Barney's Rubble

We're so passionate about virtualization, we're launching a magazine and a Web site all about it.

Over the last four years, Redmond magazine has probably written more about virtualization than any other subject. Our belief is that IT should simplify all aspects of their shops, and consolidating servers is one great approach -- it saves space and management costs, not to mention electricity.

We've been fans of PC virtualization for just as long. It turns one machine into several, and makes the Mac a reasonable alternative to Windows (because it can run Windows).

One of the latest discoveries is the use of PC virtualization to ward off viruses, malware and hackers. If you perform your online duties in a virtual machine, the bad stuff won't infect your documents and other critical files.

Even before these waves hit we've promoted desktop virtualization. There are so many forms of virtualization, sometimes we have to pause to define our terms. PC virtualization, in my view, turns one personal machine into several. Desktop virtualization is the old style of thin-client computing, where a server pretends to be a bunch of PCs and streams the desktop experience down to dumb terminals or low-end PCs acting as terminals. Thanks to Citrix and others, that model is still very much alive. The only thing holding it back from further growth is the rise of the laptop as the standard end-user machine. (Citrix tells me it's working on this, too.)

We haven't been as excited about storage virtualization -- yet. Vendors have been pitching me on this technology far longer than PC or server virtualization. It sounds great in practice. So many disks are barely filled, while others are packed to the gills. Virtualization makes all disks efficient, and you only have to add disks when the overall system reaches its threshold.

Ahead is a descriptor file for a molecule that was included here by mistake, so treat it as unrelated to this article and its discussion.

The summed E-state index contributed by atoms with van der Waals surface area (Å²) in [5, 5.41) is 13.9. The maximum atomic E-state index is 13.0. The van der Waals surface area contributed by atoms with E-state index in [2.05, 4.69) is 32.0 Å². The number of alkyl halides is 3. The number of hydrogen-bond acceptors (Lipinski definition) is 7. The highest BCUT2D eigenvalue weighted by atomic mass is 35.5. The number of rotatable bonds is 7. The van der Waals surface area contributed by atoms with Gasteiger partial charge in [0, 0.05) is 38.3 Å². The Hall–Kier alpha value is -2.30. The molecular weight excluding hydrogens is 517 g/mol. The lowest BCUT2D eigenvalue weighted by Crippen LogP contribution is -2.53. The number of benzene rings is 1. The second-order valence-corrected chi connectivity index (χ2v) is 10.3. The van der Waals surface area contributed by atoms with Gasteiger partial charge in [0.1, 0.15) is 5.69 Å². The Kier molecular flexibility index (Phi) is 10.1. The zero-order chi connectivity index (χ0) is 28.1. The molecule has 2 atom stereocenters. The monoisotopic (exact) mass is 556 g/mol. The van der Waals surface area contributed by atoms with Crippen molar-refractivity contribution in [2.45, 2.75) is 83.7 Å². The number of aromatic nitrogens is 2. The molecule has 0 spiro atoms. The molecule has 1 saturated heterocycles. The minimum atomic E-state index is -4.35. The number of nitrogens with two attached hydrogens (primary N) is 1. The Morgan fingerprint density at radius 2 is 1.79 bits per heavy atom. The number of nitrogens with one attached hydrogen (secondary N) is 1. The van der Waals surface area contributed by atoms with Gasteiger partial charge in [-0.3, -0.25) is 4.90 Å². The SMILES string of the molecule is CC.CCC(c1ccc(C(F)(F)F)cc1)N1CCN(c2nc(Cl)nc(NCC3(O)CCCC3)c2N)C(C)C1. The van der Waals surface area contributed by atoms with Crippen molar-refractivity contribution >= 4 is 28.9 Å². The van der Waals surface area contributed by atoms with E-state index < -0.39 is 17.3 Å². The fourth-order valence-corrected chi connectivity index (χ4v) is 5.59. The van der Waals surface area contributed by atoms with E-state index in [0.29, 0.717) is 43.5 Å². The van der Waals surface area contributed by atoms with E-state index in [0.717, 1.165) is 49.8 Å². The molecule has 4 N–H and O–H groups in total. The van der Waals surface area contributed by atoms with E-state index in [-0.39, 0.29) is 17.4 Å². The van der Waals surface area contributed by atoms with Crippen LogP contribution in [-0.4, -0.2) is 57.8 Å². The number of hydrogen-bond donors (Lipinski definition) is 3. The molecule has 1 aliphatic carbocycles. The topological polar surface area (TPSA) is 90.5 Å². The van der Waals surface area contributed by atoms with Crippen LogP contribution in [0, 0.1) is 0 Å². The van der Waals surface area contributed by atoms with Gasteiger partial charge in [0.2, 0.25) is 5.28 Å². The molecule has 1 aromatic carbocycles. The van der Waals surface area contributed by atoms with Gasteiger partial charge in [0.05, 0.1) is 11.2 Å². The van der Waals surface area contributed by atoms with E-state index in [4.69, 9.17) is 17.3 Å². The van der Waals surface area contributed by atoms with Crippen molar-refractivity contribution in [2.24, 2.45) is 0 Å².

Storage virtualization stalled due to its complexity, huge technical challenges, a lack of interoperability and the shocking decreases in the prices of physical disks.

As server virtualization takes hold, the storage side is getting strong new legs-this will be a revolution big enough to change the entire future of storage.

All these issues, as well as data, network and I/O virtualization, are the purview of Virtualization Review magazine and (do me a favor and bookmark this Web site immediately).

Our new mag and Web site cover all things virtual, from the hypervisors of VMware, Microsoft, Citrix (which bought XenSource) and Parallels, to amazing third-party tools, to the strategies of major systems vendors such as IBM, HP and Dell.

What kind of virtualization information do you need? Let me know by writing to

About the Author

Doug Barney is editor in chief of Redmond magazine and the VP, editorial director of Redmond Media Group.

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Reader Comments:

Mon, Mar 3, 2008 Anonymous Anonymous

Thanks Petski!
Storage virtualization is a key area for the new web site and magazine. I agree, it is far from ready for the masses!

Sat, Mar 1, 2008 Peteski CT

OS and app virtualization is and has been awesome, for a while now. I heartily agree with your points. It's true utility and efficiency, however, really hinges on affordable, reliable and manageable storage virtualization.

Storage virtualization (SANs mainly) stalled, IMO, because of cost and complexity, in that order. Asking management for $350k for a small to mid-level SAN to put a few $7k servers on is never an easy arguement. (the, "but hey, the disks are more efficient" catchphrase is laughably useless in anything but large datacenters) Then there's the whole "what if it breaks?" all-eggs-in-one-basket thing.

When some (startup) co gets it right and scales down a GoogleFS-like setup running on distributed near-commodity hardware and offers it with reasonable licensing costs, then storage virtualization will have come of age. (ETA 2010-2011).

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